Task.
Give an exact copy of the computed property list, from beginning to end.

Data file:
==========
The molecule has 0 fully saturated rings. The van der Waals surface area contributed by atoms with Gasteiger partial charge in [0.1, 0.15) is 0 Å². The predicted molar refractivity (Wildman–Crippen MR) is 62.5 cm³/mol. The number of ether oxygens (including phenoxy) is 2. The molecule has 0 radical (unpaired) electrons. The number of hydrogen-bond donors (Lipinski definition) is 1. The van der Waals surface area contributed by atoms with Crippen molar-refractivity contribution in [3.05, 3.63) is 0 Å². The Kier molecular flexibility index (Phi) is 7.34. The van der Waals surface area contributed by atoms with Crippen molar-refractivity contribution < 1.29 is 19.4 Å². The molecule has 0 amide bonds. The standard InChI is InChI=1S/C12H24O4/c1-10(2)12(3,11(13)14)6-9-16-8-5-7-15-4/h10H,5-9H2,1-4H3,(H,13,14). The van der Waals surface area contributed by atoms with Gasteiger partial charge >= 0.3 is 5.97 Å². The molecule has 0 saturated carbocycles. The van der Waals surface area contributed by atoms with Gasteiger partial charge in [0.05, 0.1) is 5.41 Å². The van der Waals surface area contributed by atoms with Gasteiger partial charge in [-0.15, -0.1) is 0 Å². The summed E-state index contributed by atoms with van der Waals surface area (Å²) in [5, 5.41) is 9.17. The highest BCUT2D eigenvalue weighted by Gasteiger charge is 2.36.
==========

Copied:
The molecule has 0 fully saturated rings. The van der Waals surface area contributed by atoms with Gasteiger partial charge in [0.1, 0.15) is 0 Å². The predicted molar refractivity (Wildman–Crippen MR) is 62.5 cm³/mol. The number of ether oxygens (including phenoxy) is 2. The molecule has 0 radical (unpaired) electrons. The number of hydrogen-bond donors (Lipinski definition) is 1. The van der Waals surface area contributed by atoms with Crippen molar-refractivity contribution in [3.05, 3.63) is 0 Å². The Kier molecular flexibility index (Phi) is 7.34. The van der Waals surface area contributed by atoms with Crippen molar-refractivity contribution < 1.29 is 19.4 Å². The molecule has 0 amide bonds. The standard InChI is InChI=1S/C12H24O4/c1-10(2)12(3,11(13)14)6-9-16-8-5-7-15-4/h10H,5-9H2,1-4H3,(H,13,14). The van der Waals surface area contributed by atoms with Gasteiger partial charge >= 0.3 is 5.97 Å². The molecule has 0 saturated carbocycles. The van der Waals surface area contributed by atoms with Gasteiger partial charge in [0.05, 0.1) is 5.41 Å². The van der Waals surface area contributed by atoms with Gasteiger partial charge in [-0.15, -0.1) is 0 Å². The summed E-state index contributed by atoms with van der Waals surface area (Å²) in [5, 5.41) is 9.17. The highest BCUT2D eigenvalue weighted by Gasteiger charge is 2.36.